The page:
In the seventh inning of the St. Louis Cardinals’ game at the Chicago White Sox on Wednesday, umpiring crew chief Joe West asked Cardinals reliever Giovanny Gallegos to take off his hat.

West broke the record for games umpired the previous night. The series marked the first time Tony La Russa, the Hall of Fame manager, faced his previous team since returning to the dugout after a decade-long hiatus. And the Cardinals and White Sox were leading the National League Central and American League Central, respectively.

But by the end of Wednesday’s game, it was clear Gallegos’s hat would become the story of the series and the latest example of MLB’s somewhat disjointed efforts to limit pitchers’ use of foreign substances — a problem players and coaches agree is widespread, though they also believe not all offenses are created equal.

Before this season, MLB sent a memo to teams, letting them know about additional monitoring and enforcement procedures designed to prevent players from applying foreign substances to the baseball. MLB’s plans included analyzing Statcast data to conduct spin rate analysis of pitchers “suspected of using foreign substances.”

That memo also indicated in-stadium monitors would collect balls suspected of being tainted and send them to the commissioner’s office for testing by a third-party lab. It promised discipline for players found to be violating MLB policy.

Until Wednesday, that policy had not resulted in many visible examinations of equipment, though MLB has been collecting baseballs from games since the season began.

In that context, West’s umpiring crew noticed a dark spot on Gallegos’s hat when he ran in from the bullpen Wednesday afternoon. West approached Gallegos when the reliever reached the pitcher’s mound and asked him to remove the hat, suggesting he replace it with a fresh one. A Cardinals trainer brought Gallegos a new hat, and his manager, Mike Shildt, hurried out to argue. He didn’t last long before West ejected him.

“Why do I take exception to that? Because this is baseball’s dirty little secret, and it’s the wrong time and the wrong arena to expose it,” Shildt said after the game, acknowledging that he may get fined for criticizing West’s action.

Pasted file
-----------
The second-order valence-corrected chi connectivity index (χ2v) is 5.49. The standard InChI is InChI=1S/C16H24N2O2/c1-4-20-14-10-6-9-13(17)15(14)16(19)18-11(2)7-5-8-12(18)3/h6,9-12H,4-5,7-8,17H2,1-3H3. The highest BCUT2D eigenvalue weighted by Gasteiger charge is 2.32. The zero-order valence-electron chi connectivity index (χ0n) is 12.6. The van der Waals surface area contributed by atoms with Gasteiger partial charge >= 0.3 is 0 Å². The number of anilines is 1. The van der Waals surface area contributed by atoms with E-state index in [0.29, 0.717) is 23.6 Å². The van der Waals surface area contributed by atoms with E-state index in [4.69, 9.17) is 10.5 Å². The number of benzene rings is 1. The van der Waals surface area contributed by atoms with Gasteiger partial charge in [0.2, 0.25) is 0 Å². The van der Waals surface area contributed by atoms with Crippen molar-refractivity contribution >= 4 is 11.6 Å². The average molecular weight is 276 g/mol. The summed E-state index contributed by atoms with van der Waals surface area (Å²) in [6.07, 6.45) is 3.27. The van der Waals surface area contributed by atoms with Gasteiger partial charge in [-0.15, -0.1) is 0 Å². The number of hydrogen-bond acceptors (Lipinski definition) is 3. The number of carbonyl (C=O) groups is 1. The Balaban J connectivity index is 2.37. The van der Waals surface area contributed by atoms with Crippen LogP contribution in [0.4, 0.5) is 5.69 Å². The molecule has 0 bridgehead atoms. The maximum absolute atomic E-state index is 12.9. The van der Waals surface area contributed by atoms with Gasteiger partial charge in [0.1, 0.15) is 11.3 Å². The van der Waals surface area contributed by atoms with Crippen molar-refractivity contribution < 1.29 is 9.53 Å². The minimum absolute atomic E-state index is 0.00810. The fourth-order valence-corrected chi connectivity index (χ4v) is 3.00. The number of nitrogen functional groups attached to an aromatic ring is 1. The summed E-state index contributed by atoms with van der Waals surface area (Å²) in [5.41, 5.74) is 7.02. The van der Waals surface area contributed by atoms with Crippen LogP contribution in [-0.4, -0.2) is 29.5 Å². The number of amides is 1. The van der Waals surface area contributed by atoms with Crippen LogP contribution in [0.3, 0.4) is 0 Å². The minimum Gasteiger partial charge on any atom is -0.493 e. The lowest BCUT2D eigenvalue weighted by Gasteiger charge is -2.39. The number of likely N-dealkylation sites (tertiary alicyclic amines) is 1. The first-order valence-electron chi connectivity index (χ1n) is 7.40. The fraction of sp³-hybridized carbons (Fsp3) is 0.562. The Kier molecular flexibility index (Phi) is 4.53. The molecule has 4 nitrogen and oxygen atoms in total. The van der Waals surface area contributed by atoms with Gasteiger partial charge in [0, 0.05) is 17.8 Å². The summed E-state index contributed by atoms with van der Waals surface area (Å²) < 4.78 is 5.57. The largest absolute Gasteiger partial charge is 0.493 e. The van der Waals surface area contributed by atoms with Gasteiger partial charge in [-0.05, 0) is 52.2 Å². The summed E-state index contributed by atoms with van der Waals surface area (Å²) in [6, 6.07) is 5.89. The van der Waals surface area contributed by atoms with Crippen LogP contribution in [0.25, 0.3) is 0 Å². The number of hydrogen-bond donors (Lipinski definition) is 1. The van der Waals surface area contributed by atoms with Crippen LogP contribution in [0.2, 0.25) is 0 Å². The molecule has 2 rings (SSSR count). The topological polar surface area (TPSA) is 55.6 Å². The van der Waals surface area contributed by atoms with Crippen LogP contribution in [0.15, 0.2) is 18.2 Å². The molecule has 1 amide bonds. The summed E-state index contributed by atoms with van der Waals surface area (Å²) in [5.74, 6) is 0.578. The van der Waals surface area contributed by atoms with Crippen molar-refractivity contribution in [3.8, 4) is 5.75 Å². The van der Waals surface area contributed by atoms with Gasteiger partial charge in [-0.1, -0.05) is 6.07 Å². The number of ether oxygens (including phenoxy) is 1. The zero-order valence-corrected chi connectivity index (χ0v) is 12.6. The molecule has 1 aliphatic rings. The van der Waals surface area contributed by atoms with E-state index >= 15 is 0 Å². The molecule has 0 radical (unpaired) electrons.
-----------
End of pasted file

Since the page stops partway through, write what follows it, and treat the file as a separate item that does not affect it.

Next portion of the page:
He continued: “First, of all, Gio wears the same hat all year. Hats accrue dirt. Hats accrue substances — just stuff. Did Gio have sunscreen at some point in his career to make sure he doesn’t get melanoma? Possibly. Does he use rosin? Possibly.”

MLB didn’t implement new monitoring procedures to immediately increase enforcement, according to people with knowledge of the thinking behind the shift. Instead, the more imminent goal was to collect information about the range of substances being used, and their relative effectiveness, to better understand the problem and identify ways to limit it.

The scope of foreign substance use can vary widely, from pitchers using sunscreen, sweat and rosin to help improve grip to the use of specially created substances that can increase spin rate and movement, according to multiple managers, players and executives.

Shildt said he was angry because he felt it was an inappropriate place to make a highly visible foray into the world of enforcement or even information gathering — a benign situation cast as sinister by West’s decision to pull the hat.

“Major League Baseball has got a very, very tough position here because there are people that are effectively — and not even trying to hide [it], essentially flipping the bird at the league with how they’re cheating in this game with concocted substances,” Shildt said.

“You want to police sunscreen and rosin? Go ahead. But why don’t you start with the guys who are really cheating with some stuff that are really impacting the game?” Shildt added, noting that some players have used foreign substances so effectively that it has helped them make more money.

West later told a pool reporter that he was simply trying to allow Gallegos to continue pitching, not make a statement of any kind. He said he didn’t want the White Sox to notice the spot and complain and was trying to preempt issues instead of cause them.

“Rather than get into a confrontation, make [Gallegos] remove the hat so that he doesn’t do anything with an illegal substance on his hat. All I asked him was to change the hat. I don’t think he had any problem with it,” West told the pool reporter. “He said it was sunscreen. When Mike got upset about it, I don’t think he really knew what we were doing. I was just trying to keep the pitcher in the game.”

Still, West’s choice to remove the hat — which is nowhere near the grimiest pitcher’s hat in baseball — raises enforcement questions for his fellow umpires. What if, for example, longtime Cardinals starter Adam Wainwright’s hat, which Shildt said is almost always grimy, is covered in dirt the next time he takes the mound?

“Are these things that baseball really wants to crack down on? No, it’s not. That is not anything that’s going to affect [Gallegos’s] ability to compete,” Shildt said. Indeed, Gallegos went on to strike out hot-hitting Yermín Mercedes and reigning MVP José Abreu while wearing the new hat.

Eno Sarris, data guru of the Athletic, reported that the spin rate on Gallegos’s fastball fell about 30 rotations per minute from its norm in the inning he pitched with the new hat. That number is relatively small, particularly when compared with some of the jumps seen from pitchers suspected of using more carefully crafted sticky substances.

“I know Major League Baseball is trying their best to do it in a manner that doesn’t create any black eye for the integrity of the game that we love, but speaking of integrity, how about the integrity of the guys that are doing it clean?” Shildt said.

“I’m speaking up for the hitters who have a living to make facing stuff that already is really, really good, and you can see based on spin rate how guys’ careers are jumping off the charts.”